From The Pueblo Chieftain (Jon Pompia):
Information provided by the Department of Agriculture indicates that as of Jan. 5, the statewide snow water equivalent was 54 percent of normal — “the second lowest on record.”
Across Colorado, the snowpack levels range from a low of 23 percent of normal in the combined San Miguel, Dolores, Animas and San Juan basins, to a high of 87 percent of normal in the North and South Platte basins.
Snowpack in the Arkansas Basin, which encompasses Pueblo and Southern Colorado, was only 48 percent of normal, with big differences between the northern (81 percent of normal) and southern portions (an average of 17 percent) of the basin.
In the nearby Rio Grande Basin, January snowpack was only 29 percent of normal.
While 2017 was classified a “big year in terms of precipitation around here, well above normal across most of the area” by local National Weather Service meteorologist Tony Anderson, the last three months of the year were extremely dry…
Chris Woodka, issues management program coordinator with the Southeastern Colorado Water Conservancy District, agreed that it’s too early to start worrying.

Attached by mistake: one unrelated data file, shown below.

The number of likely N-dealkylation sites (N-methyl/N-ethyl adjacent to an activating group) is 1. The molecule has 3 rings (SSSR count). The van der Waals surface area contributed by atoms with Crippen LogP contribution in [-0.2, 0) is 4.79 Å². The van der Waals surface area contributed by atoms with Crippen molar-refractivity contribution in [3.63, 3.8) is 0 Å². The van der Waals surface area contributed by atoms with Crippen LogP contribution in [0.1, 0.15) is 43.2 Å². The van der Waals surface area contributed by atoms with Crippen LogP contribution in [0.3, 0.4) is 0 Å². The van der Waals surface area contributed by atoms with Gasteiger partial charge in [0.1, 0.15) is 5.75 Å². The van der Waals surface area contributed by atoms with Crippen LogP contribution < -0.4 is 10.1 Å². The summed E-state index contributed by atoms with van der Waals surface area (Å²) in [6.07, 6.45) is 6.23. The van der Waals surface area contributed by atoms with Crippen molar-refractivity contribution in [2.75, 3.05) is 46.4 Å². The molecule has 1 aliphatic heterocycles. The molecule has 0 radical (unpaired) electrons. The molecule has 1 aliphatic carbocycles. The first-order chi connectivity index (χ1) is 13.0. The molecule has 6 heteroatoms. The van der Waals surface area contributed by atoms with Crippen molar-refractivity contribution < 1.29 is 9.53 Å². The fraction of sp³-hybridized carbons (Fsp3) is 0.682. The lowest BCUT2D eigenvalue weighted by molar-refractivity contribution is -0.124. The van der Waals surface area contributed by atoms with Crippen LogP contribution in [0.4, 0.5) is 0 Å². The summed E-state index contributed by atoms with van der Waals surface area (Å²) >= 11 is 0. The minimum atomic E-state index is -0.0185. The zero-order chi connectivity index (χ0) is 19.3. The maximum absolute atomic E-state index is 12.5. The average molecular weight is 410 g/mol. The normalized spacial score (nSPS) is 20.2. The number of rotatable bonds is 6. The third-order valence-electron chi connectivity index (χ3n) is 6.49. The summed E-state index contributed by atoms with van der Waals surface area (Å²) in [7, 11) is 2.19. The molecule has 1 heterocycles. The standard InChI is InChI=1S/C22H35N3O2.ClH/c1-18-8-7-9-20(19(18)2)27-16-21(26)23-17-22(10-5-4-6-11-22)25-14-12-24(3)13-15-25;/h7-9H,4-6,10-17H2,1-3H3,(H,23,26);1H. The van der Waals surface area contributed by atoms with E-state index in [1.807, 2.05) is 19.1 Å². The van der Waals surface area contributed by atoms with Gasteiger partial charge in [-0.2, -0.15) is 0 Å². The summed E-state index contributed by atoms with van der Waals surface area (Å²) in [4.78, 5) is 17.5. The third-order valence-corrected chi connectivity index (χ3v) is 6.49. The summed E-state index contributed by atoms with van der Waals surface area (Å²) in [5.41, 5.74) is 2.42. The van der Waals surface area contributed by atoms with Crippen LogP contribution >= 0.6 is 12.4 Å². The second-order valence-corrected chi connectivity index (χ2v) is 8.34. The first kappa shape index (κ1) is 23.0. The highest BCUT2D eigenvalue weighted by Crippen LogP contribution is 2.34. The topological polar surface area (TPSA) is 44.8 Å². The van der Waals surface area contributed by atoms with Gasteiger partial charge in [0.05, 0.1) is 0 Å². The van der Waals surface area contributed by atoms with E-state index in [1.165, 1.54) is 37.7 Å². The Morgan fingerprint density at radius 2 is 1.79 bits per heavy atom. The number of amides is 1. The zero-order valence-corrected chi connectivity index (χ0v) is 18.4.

“So far, this year is shaping up like some of the drier years we’ve seen, but it’s still pretty early in the snow season,” Woodka said. “The heaviest snows typically come in March and April.
“We have not made any estimates of how much water will be imported through the Fryingpan-Arkansas Project this year. Like everyone else, we’ll be watching the snowpack carefully as we head into 2018.”
On a positive note, all major river basins in the state are currently holding above average reservoir storage.
Less encouraging is the fact that all streamflow forecasts in the state are far below average spring and summer volumes.